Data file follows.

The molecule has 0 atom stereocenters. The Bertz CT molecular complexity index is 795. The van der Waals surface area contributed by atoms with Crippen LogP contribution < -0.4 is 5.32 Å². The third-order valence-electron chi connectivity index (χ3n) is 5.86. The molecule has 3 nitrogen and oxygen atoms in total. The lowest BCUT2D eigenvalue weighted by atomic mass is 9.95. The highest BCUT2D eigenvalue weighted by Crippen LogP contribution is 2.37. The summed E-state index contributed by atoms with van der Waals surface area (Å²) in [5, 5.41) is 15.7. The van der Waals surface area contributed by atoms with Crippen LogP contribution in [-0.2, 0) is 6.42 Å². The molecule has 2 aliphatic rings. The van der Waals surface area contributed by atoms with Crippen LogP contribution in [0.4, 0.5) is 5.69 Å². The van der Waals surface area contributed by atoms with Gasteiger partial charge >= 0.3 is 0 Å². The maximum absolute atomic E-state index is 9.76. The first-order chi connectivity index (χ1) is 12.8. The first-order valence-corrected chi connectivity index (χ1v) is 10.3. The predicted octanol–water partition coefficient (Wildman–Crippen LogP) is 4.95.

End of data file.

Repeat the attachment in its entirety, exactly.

The molecule has 0 atom stereocenters. The Bertz CT molecular complexity index is 795. The van der Waals surface area contributed by atoms with Crippen LogP contribution < -0.4 is 5.32 Å². The third-order valence-electron chi connectivity index (χ3n) is 5.86. The molecule has 3 nitrogen and oxygen atoms in total. The lowest BCUT2D eigenvalue weighted by atomic mass is 9.95. The highest BCUT2D eigenvalue weighted by Crippen LogP contribution is 2.37. The summed E-state index contributed by atoms with van der Waals surface area (Å²) in [5, 5.41) is 15.7. The van der Waals surface area contributed by atoms with Crippen LogP contribution in [-0.2, 0) is 6.42 Å². The molecule has 2 aliphatic rings. The van der Waals surface area contributed by atoms with Crippen LogP contribution in [0.4, 0.5) is 5.69 Å². The van der Waals surface area contributed by atoms with Gasteiger partial charge >= 0.3 is 0 Å². The maximum absolute atomic E-state index is 9.76. The first-order chi connectivity index (χ1) is 12.8. The first-order valence-corrected chi connectivity index (χ1v) is 10.3. The predicted octanol–water partition coefficient (Wildman–Crippen LogP) is 4.95.